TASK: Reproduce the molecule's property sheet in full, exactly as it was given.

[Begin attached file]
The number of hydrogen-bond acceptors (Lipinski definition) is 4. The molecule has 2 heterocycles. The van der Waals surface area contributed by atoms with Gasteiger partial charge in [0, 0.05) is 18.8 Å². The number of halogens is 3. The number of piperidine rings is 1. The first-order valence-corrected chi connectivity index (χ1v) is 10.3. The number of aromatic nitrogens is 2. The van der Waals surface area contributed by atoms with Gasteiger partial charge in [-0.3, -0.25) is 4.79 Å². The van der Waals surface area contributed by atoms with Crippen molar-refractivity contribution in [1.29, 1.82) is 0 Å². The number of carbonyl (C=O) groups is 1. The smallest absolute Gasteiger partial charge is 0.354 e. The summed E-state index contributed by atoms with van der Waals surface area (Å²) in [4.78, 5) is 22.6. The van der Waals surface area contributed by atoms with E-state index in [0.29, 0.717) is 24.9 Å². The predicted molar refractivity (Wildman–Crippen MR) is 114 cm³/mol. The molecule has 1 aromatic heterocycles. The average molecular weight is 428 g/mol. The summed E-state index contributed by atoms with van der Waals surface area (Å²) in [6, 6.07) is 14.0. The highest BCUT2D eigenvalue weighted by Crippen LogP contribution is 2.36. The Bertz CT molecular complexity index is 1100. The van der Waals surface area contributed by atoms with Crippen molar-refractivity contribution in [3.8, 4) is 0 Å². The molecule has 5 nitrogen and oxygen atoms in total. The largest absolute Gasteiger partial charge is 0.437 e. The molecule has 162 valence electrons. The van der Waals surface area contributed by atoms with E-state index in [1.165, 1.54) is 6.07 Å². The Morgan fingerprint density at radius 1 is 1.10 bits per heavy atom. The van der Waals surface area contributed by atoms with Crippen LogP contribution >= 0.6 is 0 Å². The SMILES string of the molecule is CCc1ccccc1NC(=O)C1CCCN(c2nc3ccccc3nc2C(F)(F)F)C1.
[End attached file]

The number of hydrogen-bond acceptors (Lipinski definition) is 4. The molecule has 2 heterocycles. The van der Waals surface area contributed by atoms with Gasteiger partial charge in [0, 0.05) is 18.8 Å². The number of halogens is 3. The number of piperidine rings is 1. The first-order valence-corrected chi connectivity index (χ1v) is 10.3. The number of aromatic nitrogens is 2. The van der Waals surface area contributed by atoms with Gasteiger partial charge in [-0.3, -0.25) is 4.79 Å². The van der Waals surface area contributed by atoms with Crippen molar-refractivity contribution in [1.29, 1.82) is 0 Å². The number of carbonyl (C=O) groups is 1. The smallest absolute Gasteiger partial charge is 0.354 e. The summed E-state index contributed by atoms with van der Waals surface area (Å²) in [4.78, 5) is 22.6. The van der Waals surface area contributed by atoms with E-state index in [0.29, 0.717) is 24.9 Å². The predicted molar refractivity (Wildman–Crippen MR) is 114 cm³/mol. The molecule has 1 aromatic heterocycles. The average molecular weight is 428 g/mol. The summed E-state index contributed by atoms with van der Waals surface area (Å²) in [6, 6.07) is 14.0. The highest BCUT2D eigenvalue weighted by Crippen LogP contribution is 2.36. The Bertz CT molecular complexity index is 1100. The van der Waals surface area contributed by atoms with Crippen molar-refractivity contribution in [3.8, 4) is 0 Å². The molecule has 5 nitrogen and oxygen atoms in total. The largest absolute Gasteiger partial charge is 0.437 e. The molecule has 162 valence electrons. The van der Waals surface area contributed by atoms with E-state index in [1.165, 1.54) is 6.07 Å². The Morgan fingerprint density at radius 1 is 1.10 bits per heavy atom. The van der Waals surface area contributed by atoms with Crippen LogP contribution >= 0.6 is 0 Å². The SMILES string of the molecule is CCc1ccccc1NC(=O)C1CCCN(c2nc3ccccc3nc2C(F)(F)F)C1.